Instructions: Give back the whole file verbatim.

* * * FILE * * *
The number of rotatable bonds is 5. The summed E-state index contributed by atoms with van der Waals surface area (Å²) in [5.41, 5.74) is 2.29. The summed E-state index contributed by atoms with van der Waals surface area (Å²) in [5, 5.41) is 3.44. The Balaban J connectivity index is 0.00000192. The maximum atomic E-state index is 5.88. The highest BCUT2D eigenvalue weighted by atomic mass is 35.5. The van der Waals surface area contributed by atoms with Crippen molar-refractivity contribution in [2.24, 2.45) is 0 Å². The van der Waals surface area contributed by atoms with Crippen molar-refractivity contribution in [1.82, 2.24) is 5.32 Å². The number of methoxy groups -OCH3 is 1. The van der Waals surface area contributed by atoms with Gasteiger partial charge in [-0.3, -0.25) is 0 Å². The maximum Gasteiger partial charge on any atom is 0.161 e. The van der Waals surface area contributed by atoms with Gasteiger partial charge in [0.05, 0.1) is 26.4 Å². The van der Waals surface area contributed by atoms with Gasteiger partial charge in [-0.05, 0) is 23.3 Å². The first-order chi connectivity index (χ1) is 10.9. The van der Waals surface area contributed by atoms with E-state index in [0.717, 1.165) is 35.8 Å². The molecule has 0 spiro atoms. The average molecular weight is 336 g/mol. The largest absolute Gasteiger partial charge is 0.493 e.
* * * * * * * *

The number of rotatable bonds is 5. The summed E-state index contributed by atoms with van der Waals surface area (Å²) in [5.41, 5.74) is 2.29. The summed E-state index contributed by atoms with van der Waals surface area (Å²) in [5, 5.41) is 3.44. The Balaban J connectivity index is 0.00000192. The maximum atomic E-state index is 5.88. The highest BCUT2D eigenvalue weighted by atomic mass is 35.5. The van der Waals surface area contributed by atoms with Crippen molar-refractivity contribution in [2.24, 2.45) is 0 Å². The van der Waals surface area contributed by atoms with Crippen molar-refractivity contribution in [1.82, 2.24) is 5.32 Å². The number of methoxy groups -OCH3 is 1. The van der Waals surface area contributed by atoms with Gasteiger partial charge in [-0.3, -0.25) is 0 Å². The maximum Gasteiger partial charge on any atom is 0.161 e. The van der Waals surface area contributed by atoms with Gasteiger partial charge in [0.05, 0.1) is 26.4 Å². The van der Waals surface area contributed by atoms with Gasteiger partial charge in [-0.05, 0) is 23.3 Å². The first-order chi connectivity index (χ1) is 10.9. The van der Waals surface area contributed by atoms with E-state index in [0.717, 1.165) is 35.8 Å². The molecule has 0 spiro atoms. The average molecular weight is 336 g/mol. The largest absolute Gasteiger partial charge is 0.493 e.